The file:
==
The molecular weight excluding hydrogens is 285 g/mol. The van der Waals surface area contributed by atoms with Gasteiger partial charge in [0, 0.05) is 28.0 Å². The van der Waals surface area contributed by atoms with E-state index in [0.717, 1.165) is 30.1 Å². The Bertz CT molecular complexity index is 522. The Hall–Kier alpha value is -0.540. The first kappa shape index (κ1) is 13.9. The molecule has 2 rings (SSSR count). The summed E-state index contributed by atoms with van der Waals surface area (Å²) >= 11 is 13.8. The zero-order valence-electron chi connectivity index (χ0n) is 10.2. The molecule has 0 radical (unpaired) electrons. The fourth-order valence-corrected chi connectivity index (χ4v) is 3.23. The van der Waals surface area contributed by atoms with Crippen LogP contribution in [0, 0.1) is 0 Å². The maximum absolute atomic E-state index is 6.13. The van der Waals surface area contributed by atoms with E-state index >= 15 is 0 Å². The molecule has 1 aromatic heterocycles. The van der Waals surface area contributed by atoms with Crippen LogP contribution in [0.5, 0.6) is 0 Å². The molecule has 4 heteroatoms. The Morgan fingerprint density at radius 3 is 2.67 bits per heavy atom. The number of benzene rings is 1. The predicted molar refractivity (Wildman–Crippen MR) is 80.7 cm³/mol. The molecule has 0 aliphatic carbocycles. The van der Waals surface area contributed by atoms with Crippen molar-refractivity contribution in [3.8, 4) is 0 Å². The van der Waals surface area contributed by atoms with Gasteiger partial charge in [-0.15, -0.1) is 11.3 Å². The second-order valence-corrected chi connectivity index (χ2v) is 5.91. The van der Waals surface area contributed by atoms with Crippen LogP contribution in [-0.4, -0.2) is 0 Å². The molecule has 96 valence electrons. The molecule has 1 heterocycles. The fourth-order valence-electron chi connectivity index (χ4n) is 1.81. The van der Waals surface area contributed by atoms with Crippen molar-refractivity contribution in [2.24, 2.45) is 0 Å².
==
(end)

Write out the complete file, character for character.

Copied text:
The molecular weight excluding hydrogens is 285 g/mol. The van der Waals surface area contributed by atoms with Gasteiger partial charge in [0, 0.05) is 28.0 Å². The van der Waals surface area contributed by atoms with E-state index in [0.717, 1.165) is 30.1 Å². The Bertz CT molecular complexity index is 522. The Hall–Kier alpha value is -0.540. The first kappa shape index (κ1) is 13.9. The molecule has 2 rings (SSSR count). The summed E-state index contributed by atoms with van der Waals surface area (Å²) >= 11 is 13.8. The zero-order valence-electron chi connectivity index (χ0n) is 10.2. The molecule has 0 radical (unpaired) electrons. The fourth-order valence-corrected chi connectivity index (χ4v) is 3.23. The van der Waals surface area contributed by atoms with Crippen LogP contribution in [0, 0.1) is 0 Å². The maximum absolute atomic E-state index is 6.13. The van der Waals surface area contributed by atoms with E-state index >= 15 is 0 Å². The molecule has 1 aromatic heterocycles. The van der Waals surface area contributed by atoms with Crippen LogP contribution in [0.5, 0.6) is 0 Å². The molecule has 4 heteroatoms. The Morgan fingerprint density at radius 3 is 2.67 bits per heavy atom. The number of benzene rings is 1. The predicted molar refractivity (Wildman–Crippen MR) is 80.7 cm³/mol. The molecule has 0 aliphatic carbocycles. The van der Waals surface area contributed by atoms with Crippen molar-refractivity contribution in [3.8, 4) is 0 Å². The van der Waals surface area contributed by atoms with Gasteiger partial charge in [-0.15, -0.1) is 11.3 Å². The second-order valence-corrected chi connectivity index (χ2v) is 5.91. The van der Waals surface area contributed by atoms with Crippen LogP contribution in [-0.4, -0.2) is 0 Å². The molecule has 96 valence electrons. The molecule has 1 heterocycles. The fourth-order valence-electron chi connectivity index (χ4n) is 1.81. The van der Waals surface area contributed by atoms with Crippen molar-refractivity contribution in [2.24, 2.45) is 0 Å².